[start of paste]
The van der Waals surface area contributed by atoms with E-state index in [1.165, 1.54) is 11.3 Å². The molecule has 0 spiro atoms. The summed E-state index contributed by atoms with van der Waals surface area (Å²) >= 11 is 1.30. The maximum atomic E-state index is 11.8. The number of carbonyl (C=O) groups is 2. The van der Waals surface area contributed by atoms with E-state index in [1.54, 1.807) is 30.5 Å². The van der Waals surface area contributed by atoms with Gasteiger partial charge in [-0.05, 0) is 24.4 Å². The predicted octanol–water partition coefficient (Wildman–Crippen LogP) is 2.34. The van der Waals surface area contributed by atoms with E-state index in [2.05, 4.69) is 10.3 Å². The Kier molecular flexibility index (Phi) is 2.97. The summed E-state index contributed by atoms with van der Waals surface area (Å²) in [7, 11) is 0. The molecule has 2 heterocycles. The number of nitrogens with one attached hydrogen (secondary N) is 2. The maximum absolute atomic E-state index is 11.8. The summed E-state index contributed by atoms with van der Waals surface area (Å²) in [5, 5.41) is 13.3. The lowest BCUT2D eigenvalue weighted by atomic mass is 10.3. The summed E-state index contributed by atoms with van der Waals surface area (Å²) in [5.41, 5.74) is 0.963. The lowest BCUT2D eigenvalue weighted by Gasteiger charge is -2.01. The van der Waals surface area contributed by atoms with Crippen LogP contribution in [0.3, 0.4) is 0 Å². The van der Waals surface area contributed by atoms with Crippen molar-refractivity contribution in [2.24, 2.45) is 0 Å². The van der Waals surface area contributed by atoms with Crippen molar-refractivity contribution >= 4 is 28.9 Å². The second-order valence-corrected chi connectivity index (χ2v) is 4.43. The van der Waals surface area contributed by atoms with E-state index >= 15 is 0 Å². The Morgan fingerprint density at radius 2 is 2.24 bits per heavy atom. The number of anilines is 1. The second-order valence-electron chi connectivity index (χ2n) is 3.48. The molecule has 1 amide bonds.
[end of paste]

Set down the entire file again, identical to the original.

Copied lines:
The van der Waals surface area contributed by atoms with E-state index in [1.165, 1.54) is 11.3 Å². The molecule has 0 spiro atoms. The summed E-state index contributed by atoms with van der Waals surface area (Å²) >= 11 is 1.30. The maximum atomic E-state index is 11.8. The number of carbonyl (C=O) groups is 2. The van der Waals surface area contributed by atoms with E-state index in [1.54, 1.807) is 30.5 Å². The van der Waals surface area contributed by atoms with Gasteiger partial charge in [-0.05, 0) is 24.4 Å². The predicted octanol–water partition coefficient (Wildman–Crippen LogP) is 2.34. The van der Waals surface area contributed by atoms with E-state index in [2.05, 4.69) is 10.3 Å². The Kier molecular flexibility index (Phi) is 2.97. The summed E-state index contributed by atoms with van der Waals surface area (Å²) in [7, 11) is 0. The molecule has 2 heterocycles. The number of nitrogens with one attached hydrogen (secondary N) is 2. The maximum absolute atomic E-state index is 11.8. The summed E-state index contributed by atoms with van der Waals surface area (Å²) in [5, 5.41) is 13.3. The lowest BCUT2D eigenvalue weighted by atomic mass is 10.3. The summed E-state index contributed by atoms with van der Waals surface area (Å²) in [5.41, 5.74) is 0.963. The lowest BCUT2D eigenvalue weighted by Gasteiger charge is -2.01. The van der Waals surface area contributed by atoms with Crippen LogP contribution in [0.3, 0.4) is 0 Å². The van der Waals surface area contributed by atoms with Crippen molar-refractivity contribution in [2.24, 2.45) is 0 Å². The van der Waals surface area contributed by atoms with Crippen molar-refractivity contribution >= 4 is 28.9 Å². The second-order valence-corrected chi connectivity index (χ2v) is 4.43. The van der Waals surface area contributed by atoms with E-state index >= 15 is 0 Å². The Morgan fingerprint density at radius 2 is 2.24 bits per heavy atom. The number of anilines is 1. The second-order valence-electron chi connectivity index (χ2n) is 3.48. The molecule has 1 amide bonds.